Organisational Culture and Leadership
Organisational Culture and Leadership is a comprehensive, although rather academic, study of culture and leadership and of the complex relationship between the two. Since culture is one of those terms that frequently used but rarely defined, it is helpful that Schein devotes more than half the book to dissecting culture in great detail. On a positive note, I found this section of the book particularly helpful and quite thought provoking, although it is rather philosophical at times.
Having defined what he mans by ‘culture’, Schein moves on to describing its development and its various levels. He explores and considers the nature of time, space and humanity as a way of explaining why people in organisations act and think the way they do. He goes on to discuss methods of assessing and characterising culture.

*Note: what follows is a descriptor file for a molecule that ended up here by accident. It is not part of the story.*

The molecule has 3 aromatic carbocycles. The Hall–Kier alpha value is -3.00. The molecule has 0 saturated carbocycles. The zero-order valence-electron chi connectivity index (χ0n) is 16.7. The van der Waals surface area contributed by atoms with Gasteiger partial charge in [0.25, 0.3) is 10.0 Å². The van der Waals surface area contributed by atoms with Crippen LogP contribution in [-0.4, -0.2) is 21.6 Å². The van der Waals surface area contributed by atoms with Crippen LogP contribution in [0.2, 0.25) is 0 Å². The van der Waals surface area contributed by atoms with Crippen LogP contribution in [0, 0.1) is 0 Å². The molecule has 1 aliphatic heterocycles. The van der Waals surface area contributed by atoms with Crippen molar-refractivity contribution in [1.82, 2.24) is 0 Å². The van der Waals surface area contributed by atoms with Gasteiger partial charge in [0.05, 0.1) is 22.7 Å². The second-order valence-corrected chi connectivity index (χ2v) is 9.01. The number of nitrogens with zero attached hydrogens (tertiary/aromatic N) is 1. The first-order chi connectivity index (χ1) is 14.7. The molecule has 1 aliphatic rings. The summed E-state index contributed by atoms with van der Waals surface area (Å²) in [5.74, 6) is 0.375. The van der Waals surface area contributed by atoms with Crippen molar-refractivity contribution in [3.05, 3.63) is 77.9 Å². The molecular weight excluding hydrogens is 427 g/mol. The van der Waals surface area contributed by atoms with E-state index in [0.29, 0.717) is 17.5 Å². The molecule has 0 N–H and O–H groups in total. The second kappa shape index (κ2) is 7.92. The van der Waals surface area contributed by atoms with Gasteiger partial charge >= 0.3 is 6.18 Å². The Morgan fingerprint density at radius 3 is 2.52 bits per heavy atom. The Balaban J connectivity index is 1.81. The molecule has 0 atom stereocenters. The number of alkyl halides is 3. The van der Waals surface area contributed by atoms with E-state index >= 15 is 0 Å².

Schein frequently refers to the types of challenges a consultant might encounter when working in different organisations. Not only does this help explain of the impact of cultural differences, but it will be particularly helpful to people considering mergers or acquisitions or a move to another organisation.
The rest of the book is specifically about leadership as it relates to culture – how leaders influence, and often create, a company’s culture, the way companies grow and change, and how leaders can and should achieve planned changes.
Three chapters are devoted to the specifics of planned change: the necessity of conceptual changes, unfreezing and refreezing the culture, reducing anxiety and making employees feel safe, coping with the complexity involved in cultural shifts. The final chapter deals with ‘the learning culture and the learning leader’.
The book is not an easy read; it is rather academic and rather philosophical but it is a fascinating book for anyone interested in the subject. It is also a book that I would strongly recommend to any CEO or senior executive and to any senior person who is in the process of moving between companies.
Had the book been easier to read, I would certainly have awarded it a 4 or even 5-star rating. But the effort required of the reader makes the book less accessible than might otherwise be the case.
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